The fun house
Reading Obedience is similar to walking through a fun house full of distorting mirrors and churning floors. The premise is a simple one. Professor Williams presents his logic class with a single assignment: to prevent a murder that will otherwise happen when the course ends. As the students begin to ponder the clues that Williams doles out piecemeal, they grow increasingly uncomfortable with the strangeness of the scenario, and little by little, their abilities to maintain a grasp on reality begin to shred. A few of the students become obsessed, and it is their experiences that form the nucleus of this complicated, sinuous mystery.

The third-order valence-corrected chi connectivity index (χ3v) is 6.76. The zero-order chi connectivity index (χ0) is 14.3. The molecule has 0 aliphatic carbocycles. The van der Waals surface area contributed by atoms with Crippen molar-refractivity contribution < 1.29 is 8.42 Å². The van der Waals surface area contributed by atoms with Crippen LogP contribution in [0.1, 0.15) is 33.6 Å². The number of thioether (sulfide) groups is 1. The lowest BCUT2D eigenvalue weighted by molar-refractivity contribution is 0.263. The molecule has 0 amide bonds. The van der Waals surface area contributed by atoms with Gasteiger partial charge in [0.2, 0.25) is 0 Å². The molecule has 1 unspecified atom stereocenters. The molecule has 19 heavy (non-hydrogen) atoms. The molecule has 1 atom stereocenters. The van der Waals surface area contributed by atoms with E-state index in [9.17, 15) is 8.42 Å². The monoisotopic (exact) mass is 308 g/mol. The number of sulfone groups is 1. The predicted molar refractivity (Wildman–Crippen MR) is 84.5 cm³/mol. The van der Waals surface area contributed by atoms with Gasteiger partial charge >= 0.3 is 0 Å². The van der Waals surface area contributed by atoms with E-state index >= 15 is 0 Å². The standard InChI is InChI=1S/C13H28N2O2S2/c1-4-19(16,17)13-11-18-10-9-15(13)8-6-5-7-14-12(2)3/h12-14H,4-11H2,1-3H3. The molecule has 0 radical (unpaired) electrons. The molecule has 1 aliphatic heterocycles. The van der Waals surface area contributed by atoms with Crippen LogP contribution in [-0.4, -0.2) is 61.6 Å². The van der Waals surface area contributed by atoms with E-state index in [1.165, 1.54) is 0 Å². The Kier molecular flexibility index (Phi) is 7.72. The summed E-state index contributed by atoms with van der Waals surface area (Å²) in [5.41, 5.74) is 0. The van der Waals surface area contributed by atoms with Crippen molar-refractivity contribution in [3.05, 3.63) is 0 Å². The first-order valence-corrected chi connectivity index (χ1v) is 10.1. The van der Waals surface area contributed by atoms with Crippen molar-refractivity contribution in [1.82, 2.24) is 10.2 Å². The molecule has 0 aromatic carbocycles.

There are some contrivances in this plot, but basically, it holds together well, and the reader, if willing, can be easily drawn into the general aura of apprehension that permeates this tale. It’s difficult to perceive what logic has to do with the puzzle, but ethics – or lack thereof – do play a prominent role. Obedience is a strong first novel, and I look forward to Lavender’s next outing.